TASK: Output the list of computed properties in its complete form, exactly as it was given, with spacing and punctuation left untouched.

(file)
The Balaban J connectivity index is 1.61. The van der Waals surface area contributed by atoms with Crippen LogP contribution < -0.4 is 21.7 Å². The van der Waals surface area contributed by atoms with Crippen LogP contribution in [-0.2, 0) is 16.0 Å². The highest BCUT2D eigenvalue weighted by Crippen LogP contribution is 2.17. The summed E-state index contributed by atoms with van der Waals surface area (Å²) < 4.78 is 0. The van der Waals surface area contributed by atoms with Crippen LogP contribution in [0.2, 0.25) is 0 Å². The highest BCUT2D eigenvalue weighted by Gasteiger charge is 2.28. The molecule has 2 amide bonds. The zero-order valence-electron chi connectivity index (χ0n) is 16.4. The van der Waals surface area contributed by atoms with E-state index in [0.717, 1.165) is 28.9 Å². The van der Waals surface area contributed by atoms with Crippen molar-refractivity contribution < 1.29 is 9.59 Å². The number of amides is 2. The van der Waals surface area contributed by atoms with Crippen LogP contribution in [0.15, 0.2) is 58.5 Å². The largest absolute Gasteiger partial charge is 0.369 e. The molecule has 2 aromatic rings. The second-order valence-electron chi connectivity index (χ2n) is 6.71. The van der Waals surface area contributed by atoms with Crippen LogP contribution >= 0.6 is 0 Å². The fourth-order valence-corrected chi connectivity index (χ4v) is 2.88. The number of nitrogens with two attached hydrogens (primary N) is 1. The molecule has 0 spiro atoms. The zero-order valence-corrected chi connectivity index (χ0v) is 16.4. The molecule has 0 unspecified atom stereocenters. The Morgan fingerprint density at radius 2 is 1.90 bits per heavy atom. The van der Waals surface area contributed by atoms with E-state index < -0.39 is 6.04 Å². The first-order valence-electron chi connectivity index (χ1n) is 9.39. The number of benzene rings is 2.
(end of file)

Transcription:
The Balaban J connectivity index is 1.61. The van der Waals surface area contributed by atoms with Crippen LogP contribution < -0.4 is 21.7 Å². The van der Waals surface area contributed by atoms with Crippen LogP contribution in [-0.2, 0) is 16.0 Å². The highest BCUT2D eigenvalue weighted by Crippen LogP contribution is 2.17. The summed E-state index contributed by atoms with van der Waals surface area (Å²) < 4.78 is 0. The van der Waals surface area contributed by atoms with Crippen LogP contribution in [0.2, 0.25) is 0 Å². The highest BCUT2D eigenvalue weighted by Gasteiger charge is 2.28. The molecule has 2 amide bonds. The zero-order valence-electron chi connectivity index (χ0n) is 16.4. The van der Waals surface area contributed by atoms with E-state index in [0.717, 1.165) is 28.9 Å². The van der Waals surface area contributed by atoms with Crippen molar-refractivity contribution < 1.29 is 9.59 Å². The number of amides is 2. The van der Waals surface area contributed by atoms with Crippen LogP contribution in [0.15, 0.2) is 58.5 Å². The largest absolute Gasteiger partial charge is 0.369 e. The molecule has 2 aromatic rings. The second-order valence-electron chi connectivity index (χ2n) is 6.71. The van der Waals surface area contributed by atoms with Crippen LogP contribution >= 0.6 is 0 Å². The fourth-order valence-corrected chi connectivity index (χ4v) is 2.88. The number of nitrogens with two attached hydrogens (primary N) is 1. The molecule has 0 spiro atoms. The zero-order valence-corrected chi connectivity index (χ0v) is 16.4. The molecule has 0 unspecified atom stereocenters. The Morgan fingerprint density at radius 2 is 1.90 bits per heavy atom. The van der Waals surface area contributed by atoms with E-state index < -0.39 is 6.04 Å². The first-order valence-electron chi connectivity index (χ1n) is 9.39. The number of benzene rings is 2.